Mediator: Homily for Memorial of Saint Irenaeus, June 28, 2017

To listen to the entire homily, click here.

Readings for Today

Sometimes it is a good thing to focus on the saints.  Today we celebrate Saint Irenaeus, who in some ways might be a stranger.  He was born in the early second century, and was really the first major saint after the apostles.  He wrote eloquently in refuting Gnosticism, a belief in the value of the spirit over and against the body.  It was a dualistic philosophy that refuted the true integration of the humanity and divinity of Christ among other things.

Perhaps most of all, the gifts and talents given to Saint Irenaeus were well suited for the time.  He had the gift of being a mediator, which enabled him to write against Gnosticism in a way that for the time ended its appeal.  His most well-known quote is “The glory of God is man fully alive”, something that speaks to the goodness of creation.  We are made in God’s image and likeness.  And so if you have trouble accepting yourself as good, you might ask Saint Iranaeus to pray for you.

Daily Prayer for Tuesday, June 27, 2017

Act of Faith

O my God, I firmly believe that you are on God in three divine Persons, Father, Son, and Holy Spirit.  I believe that your divine Son became man and died for our sins, and that he shall come to judge the living and the dead.  I believe these and all the truths the holy Catholic Church teaches, because you have revealed them, who can neither deceive nor be deceived.

The Narrow Gate: Homily for Tuesday, June 27, 2017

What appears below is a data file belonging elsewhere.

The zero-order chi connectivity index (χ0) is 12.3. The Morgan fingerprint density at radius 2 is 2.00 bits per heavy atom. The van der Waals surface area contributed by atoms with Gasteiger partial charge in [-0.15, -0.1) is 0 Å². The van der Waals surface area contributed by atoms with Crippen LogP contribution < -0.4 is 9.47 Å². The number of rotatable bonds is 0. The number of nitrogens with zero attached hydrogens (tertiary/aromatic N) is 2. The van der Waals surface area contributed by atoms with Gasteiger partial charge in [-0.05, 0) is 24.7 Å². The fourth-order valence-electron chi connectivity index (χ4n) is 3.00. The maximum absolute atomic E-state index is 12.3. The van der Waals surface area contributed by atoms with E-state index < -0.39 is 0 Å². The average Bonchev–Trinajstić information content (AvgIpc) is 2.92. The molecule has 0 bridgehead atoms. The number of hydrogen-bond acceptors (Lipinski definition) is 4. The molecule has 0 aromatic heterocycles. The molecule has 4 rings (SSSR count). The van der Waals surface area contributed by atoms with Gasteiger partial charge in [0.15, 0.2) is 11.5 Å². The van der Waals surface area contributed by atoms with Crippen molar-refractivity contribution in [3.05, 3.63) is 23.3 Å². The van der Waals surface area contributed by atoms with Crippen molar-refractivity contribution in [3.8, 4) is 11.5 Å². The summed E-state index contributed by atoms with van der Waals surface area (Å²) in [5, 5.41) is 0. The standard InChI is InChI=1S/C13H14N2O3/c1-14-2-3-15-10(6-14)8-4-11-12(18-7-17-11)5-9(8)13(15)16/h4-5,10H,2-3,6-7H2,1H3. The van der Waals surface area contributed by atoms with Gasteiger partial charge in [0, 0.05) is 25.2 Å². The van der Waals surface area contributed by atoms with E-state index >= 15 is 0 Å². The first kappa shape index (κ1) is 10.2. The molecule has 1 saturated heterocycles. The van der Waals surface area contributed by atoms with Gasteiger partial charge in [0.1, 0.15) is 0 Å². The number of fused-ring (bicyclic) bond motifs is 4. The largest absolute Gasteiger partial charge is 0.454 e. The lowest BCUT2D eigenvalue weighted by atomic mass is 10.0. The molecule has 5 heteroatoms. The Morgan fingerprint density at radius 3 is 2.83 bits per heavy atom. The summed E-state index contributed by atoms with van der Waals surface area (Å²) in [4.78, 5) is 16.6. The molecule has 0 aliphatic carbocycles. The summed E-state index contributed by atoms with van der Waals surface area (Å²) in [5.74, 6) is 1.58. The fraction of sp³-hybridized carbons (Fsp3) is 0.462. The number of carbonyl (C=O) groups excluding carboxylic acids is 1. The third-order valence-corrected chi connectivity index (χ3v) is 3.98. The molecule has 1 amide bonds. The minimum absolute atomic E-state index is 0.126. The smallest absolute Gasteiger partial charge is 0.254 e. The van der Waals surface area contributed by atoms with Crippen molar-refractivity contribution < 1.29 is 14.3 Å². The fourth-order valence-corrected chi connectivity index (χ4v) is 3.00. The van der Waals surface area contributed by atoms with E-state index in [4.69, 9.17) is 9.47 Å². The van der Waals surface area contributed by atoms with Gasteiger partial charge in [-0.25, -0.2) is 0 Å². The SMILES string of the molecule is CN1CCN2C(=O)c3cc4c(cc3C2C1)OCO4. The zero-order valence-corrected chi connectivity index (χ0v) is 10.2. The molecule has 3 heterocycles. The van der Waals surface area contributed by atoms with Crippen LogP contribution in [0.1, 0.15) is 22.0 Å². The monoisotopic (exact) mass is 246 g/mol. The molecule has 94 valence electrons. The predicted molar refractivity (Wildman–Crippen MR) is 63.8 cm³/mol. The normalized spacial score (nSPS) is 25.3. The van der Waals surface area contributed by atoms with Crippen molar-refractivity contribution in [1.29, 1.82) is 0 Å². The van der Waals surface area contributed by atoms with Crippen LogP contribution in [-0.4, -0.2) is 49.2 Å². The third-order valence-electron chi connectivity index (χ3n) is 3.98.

To listen to the entire homily, click here.

Readings for Today

For many Americans, the biggest and greatest value is to be able to do what we want.  To be able to choose this or that.  To be able to chart our own destiny.  And often we think that wen we do so, it is then that we will receive total happiness.  But like the kid who can eat anything in a candy store, who eats too much and gets sick, often the same happens to us when we focus only on doing whatever we want.  The truth is that if we do not choose limit our choices, if we do not sacrifice, then we are not free.  This is what Jesus means by the narrow gate.

Jesus has referred to this over the past few days.  We shall not kill.  But the narrow gate also means we shall avoid anger.  We shall not commit adultery.  But the narrow gate means not being lustful.  We shall not hate enemies, because the narrow gate tells us to pray for them and to love them.  Enter through the narrow gate, because this means life.

Set Out: Homily for 12th Monday Ordinary Time, June 26, 2017

To listen to the entire homily, click here.

Readings for Today

It is hard to imagine a human being who has never faced a challenge.  Most of us have confronted something that was difficult to do.  Maybe even now we face something hard.  So many challenges in life.  Marriage can be hard.  Jobs can have demands.  Children can cause us to pull our hair out sometimes.  Faith can be a challenge.  It is hard to love someone we do not like.

Abram in today’s first reading faces a challenge.  At his age, he is sent by God to a new place.  He has long faced the challenge with his wife of not having children.  Can you imagine being in his shoes? Going where you do not know anyone? To a land that is unfamiliar? And yet, by accepting this challenge, Abram becomes Abraham and Sarai become Sarah.  They are filled with more blessings than ever.  Today, go where God sends you.  You will not be disappointed.

Daily Prayer for Monday, June 26, 2017

Morning Offering